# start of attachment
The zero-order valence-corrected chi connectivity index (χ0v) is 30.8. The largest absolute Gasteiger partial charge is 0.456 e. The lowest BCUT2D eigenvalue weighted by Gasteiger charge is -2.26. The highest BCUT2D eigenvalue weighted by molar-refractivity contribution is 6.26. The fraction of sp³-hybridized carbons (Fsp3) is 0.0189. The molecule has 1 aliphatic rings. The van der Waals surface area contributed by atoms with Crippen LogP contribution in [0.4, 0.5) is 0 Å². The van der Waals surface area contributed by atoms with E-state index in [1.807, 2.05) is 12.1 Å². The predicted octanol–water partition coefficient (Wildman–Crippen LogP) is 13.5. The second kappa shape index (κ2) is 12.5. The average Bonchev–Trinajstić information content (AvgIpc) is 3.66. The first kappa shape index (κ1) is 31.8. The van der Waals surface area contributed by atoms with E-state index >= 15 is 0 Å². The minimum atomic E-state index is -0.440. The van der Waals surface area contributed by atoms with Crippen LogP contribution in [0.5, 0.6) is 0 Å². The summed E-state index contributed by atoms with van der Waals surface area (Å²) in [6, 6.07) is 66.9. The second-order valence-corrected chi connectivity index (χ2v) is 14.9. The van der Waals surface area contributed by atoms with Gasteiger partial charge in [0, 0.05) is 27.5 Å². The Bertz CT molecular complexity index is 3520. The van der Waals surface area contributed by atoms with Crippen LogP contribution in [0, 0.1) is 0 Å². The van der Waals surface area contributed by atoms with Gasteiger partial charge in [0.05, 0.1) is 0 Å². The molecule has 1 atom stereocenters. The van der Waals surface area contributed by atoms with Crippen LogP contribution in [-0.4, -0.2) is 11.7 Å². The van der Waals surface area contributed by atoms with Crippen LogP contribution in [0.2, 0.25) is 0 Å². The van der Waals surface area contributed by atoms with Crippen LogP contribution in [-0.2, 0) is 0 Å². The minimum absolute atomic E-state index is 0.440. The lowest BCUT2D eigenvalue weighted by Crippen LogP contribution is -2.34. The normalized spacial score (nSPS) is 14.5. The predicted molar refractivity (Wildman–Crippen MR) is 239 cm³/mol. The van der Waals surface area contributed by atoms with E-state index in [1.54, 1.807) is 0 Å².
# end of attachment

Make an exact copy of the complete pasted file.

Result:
The zero-order valence-corrected chi connectivity index (χ0v) is 30.8. The largest absolute Gasteiger partial charge is 0.456 e. The lowest BCUT2D eigenvalue weighted by Gasteiger charge is -2.26. The highest BCUT2D eigenvalue weighted by molar-refractivity contribution is 6.26. The fraction of sp³-hybridized carbons (Fsp3) is 0.0189. The molecule has 1 aliphatic rings. The van der Waals surface area contributed by atoms with Crippen LogP contribution in [0.4, 0.5) is 0 Å². The van der Waals surface area contributed by atoms with E-state index in [1.807, 2.05) is 12.1 Å². The predicted octanol–water partition coefficient (Wildman–Crippen LogP) is 13.5. The second kappa shape index (κ2) is 12.5. The average Bonchev–Trinajstić information content (AvgIpc) is 3.66. The first kappa shape index (κ1) is 31.8. The van der Waals surface area contributed by atoms with E-state index >= 15 is 0 Å². The minimum atomic E-state index is -0.440. The van der Waals surface area contributed by atoms with Crippen LogP contribution in [0.5, 0.6) is 0 Å². The summed E-state index contributed by atoms with van der Waals surface area (Å²) in [6, 6.07) is 66.9. The second-order valence-corrected chi connectivity index (χ2v) is 14.9. The van der Waals surface area contributed by atoms with Gasteiger partial charge in [0, 0.05) is 27.5 Å². The Bertz CT molecular complexity index is 3520. The van der Waals surface area contributed by atoms with Crippen LogP contribution in [0, 0.1) is 0 Å². The van der Waals surface area contributed by atoms with Gasteiger partial charge in [0.05, 0.1) is 0 Å². The molecule has 1 atom stereocenters. The van der Waals surface area contributed by atoms with Crippen LogP contribution in [-0.4, -0.2) is 11.7 Å². The van der Waals surface area contributed by atoms with Crippen LogP contribution in [0.2, 0.25) is 0 Å². The van der Waals surface area contributed by atoms with Crippen LogP contribution in [-0.2, 0) is 0 Å². The minimum absolute atomic E-state index is 0.440. The lowest BCUT2D eigenvalue weighted by Crippen LogP contribution is -2.34. The normalized spacial score (nSPS) is 14.5. The predicted molar refractivity (Wildman–Crippen MR) is 239 cm³/mol. The van der Waals surface area contributed by atoms with E-state index in [1.54, 1.807) is 0 Å².